Turfena Achieng’ Abuto & Another V William Ambani Mise C /o Ahero Total Service Station & Another  EKLR
|Civil Appeal 177 of 1995||01 Dec 1995|
Akilano Molade Akiwumi, Philip Kiptoo Tunoi, Richard Otieno Kwach
Court of Appeal at Kisumu
Turfena Achieng’ Abuto & Molly Achieng’ Abuto (minor-next friend Michael Abuto Nyamuok, her father) v William Ambani Mise c/o Ahero Total Service Station & Total Oil Products (East Africa) Limited
Turfena Achieng’ Abuto & another v William Ambani Mise c /o Ahero Total Service Station & another  eKLR
Turfena Achieng’ buto & another v Mise t/a Ahero Total Service Station & another
Court of Appeal, at Kisumu December 1, 1995
Kwach, Akiwumi & Tunoi JJ A
Civil Appeal No 177 of 1995
(Appeal from a judgment of the High Court of Kenya at Kisumu
(Justice Kuloba) dated 16th March, 1995 in
HCCC No 198 of 1994)
Product Liability – vendor of paraffin – duty of care to those who buy paraffin.
Product liability – contaminated paraffin – whether purchaser of paraffin is under duty to ensure that paraffin is not contaminated.
Negligence – plea of res ipsa loquitor – circumstances in which the plea may be made.
The appellant in this case sued the respondents in the High Court seeking compensation for burns which they received as a result of explosion and subsequent catching of fire of paraffin which they bought from the 1st respondent’s petrol station supplied by the second respondent.
Evidence was lead to show that the paraffin in question had been bought from the 1st respondent’s petrol station and further that there had been complaints by other consumers of paraffin bought from the 1st respondent’s petrol station and supplied by the second had exploded prompting the police to shut down the 1st respondent’s station pending investigation.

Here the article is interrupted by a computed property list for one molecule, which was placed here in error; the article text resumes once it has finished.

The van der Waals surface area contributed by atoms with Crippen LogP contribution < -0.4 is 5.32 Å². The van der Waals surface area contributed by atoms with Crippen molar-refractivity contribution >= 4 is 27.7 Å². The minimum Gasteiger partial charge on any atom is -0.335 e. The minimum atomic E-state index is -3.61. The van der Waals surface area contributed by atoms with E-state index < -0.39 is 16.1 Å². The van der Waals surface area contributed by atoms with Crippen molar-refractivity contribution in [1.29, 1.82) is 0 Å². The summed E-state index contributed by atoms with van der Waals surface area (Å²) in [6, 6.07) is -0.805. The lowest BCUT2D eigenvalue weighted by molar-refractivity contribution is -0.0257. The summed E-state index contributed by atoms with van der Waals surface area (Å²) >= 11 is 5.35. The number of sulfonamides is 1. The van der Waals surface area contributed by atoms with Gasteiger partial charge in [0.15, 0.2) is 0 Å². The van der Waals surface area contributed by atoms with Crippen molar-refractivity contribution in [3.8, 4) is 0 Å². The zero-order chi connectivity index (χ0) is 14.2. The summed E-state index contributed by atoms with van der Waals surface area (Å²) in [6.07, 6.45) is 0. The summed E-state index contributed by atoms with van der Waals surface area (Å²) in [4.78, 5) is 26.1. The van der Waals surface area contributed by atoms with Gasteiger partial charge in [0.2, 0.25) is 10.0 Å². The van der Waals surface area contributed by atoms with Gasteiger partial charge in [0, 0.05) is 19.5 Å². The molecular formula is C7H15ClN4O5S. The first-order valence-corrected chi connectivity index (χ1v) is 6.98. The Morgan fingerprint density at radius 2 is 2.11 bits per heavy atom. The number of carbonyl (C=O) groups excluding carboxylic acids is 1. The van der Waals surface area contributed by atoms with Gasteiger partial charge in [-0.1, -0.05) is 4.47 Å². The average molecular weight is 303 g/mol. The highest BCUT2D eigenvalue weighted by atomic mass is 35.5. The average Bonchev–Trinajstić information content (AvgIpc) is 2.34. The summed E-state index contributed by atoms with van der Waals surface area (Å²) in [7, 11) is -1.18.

The appellants in their claim relied on the principle of res ipsa loquitor which states that the fact that the accident took place the appellants must have been negligent in ensuring the paraffin they sold to the public was not contaminated.
The trial judge at the conclusion of the hearing and without any evidence that there was intervening acts which could have caused the contamination of the paraffin after buying it from the 1st respondents station, dismissed the suit hence the appeal.
1. In the context of rural life where the appellants live, paraffin is an article of common household use and known to all rural dwellers as a safe substance and there is thus, no special duty on the part of the appellants to take any special precautions in handling it.
2. The fact that the paraffin exploded and caught fire means that it was contaminated and the onus would be on the respondents to show that the contamination was not due to their negligence.
3. Where the circumstances of the accident give rise to the inference of negligence the defendant, in order to escape liability has to show that there was a probable cause of the accident which does not create negligence or that the explanation for the accident was consistent only with an absence of negligence.
4. The respondents who dealt in paraffin which is an article of common domestic use particularly in rural parts of Kenya, owed a duty of care to the consumer that what was sold as paraffin, was not contaminated and made dangerous.
5. The purchaser of paraffin has no opportunity of testing the quality of the paraffin that he purchases neither is he indeed expected to test it.
1. Mwananchi Service Station & another v Minga  EA 305
2. Embu Public Road Services v Riimi  EA 22
3. Muhhiddin v El Kassaby  EA 201
5. Donoghue v Stevenson  AC 562;  1 All ER 1
No statutes referred to.